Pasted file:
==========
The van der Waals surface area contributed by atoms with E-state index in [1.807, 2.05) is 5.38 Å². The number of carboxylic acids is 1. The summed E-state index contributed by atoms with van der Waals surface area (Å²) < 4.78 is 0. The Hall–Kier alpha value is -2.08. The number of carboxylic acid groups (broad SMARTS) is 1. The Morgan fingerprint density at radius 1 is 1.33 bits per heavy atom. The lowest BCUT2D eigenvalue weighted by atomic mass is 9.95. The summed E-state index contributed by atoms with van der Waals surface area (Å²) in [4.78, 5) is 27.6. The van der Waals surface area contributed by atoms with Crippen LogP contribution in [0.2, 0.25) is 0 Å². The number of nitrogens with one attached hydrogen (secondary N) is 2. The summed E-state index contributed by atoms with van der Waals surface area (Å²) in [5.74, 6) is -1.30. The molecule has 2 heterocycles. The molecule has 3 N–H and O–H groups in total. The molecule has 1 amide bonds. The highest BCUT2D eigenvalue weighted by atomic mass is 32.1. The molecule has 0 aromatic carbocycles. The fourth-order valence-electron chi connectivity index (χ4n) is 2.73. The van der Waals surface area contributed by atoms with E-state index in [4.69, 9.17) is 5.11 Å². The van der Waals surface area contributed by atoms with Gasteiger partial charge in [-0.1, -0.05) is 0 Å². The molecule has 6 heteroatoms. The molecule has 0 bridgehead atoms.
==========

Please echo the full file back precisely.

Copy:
The van der Waals surface area contributed by atoms with E-state index in [1.807, 2.05) is 5.38 Å². The number of carboxylic acids is 1. The summed E-state index contributed by atoms with van der Waals surface area (Å²) < 4.78 is 0. The Hall–Kier alpha value is -2.08. The number of carboxylic acid groups (broad SMARTS) is 1. The Morgan fingerprint density at radius 1 is 1.33 bits per heavy atom. The lowest BCUT2D eigenvalue weighted by atomic mass is 9.95. The summed E-state index contributed by atoms with van der Waals surface area (Å²) in [4.78, 5) is 27.6. The van der Waals surface area contributed by atoms with Crippen LogP contribution in [0.2, 0.25) is 0 Å². The number of nitrogens with one attached hydrogen (secondary N) is 2. The summed E-state index contributed by atoms with van der Waals surface area (Å²) in [5.74, 6) is -1.30. The molecule has 2 heterocycles. The molecule has 3 N–H and O–H groups in total. The molecule has 1 amide bonds. The highest BCUT2D eigenvalue weighted by atomic mass is 32.1. The molecule has 0 aromatic carbocycles. The fourth-order valence-electron chi connectivity index (χ4n) is 2.73. The van der Waals surface area contributed by atoms with E-state index in [4.69, 9.17) is 5.11 Å². The van der Waals surface area contributed by atoms with Gasteiger partial charge in [-0.1, -0.05) is 0 Å². The molecule has 6 heteroatoms. The molecule has 0 bridgehead atoms.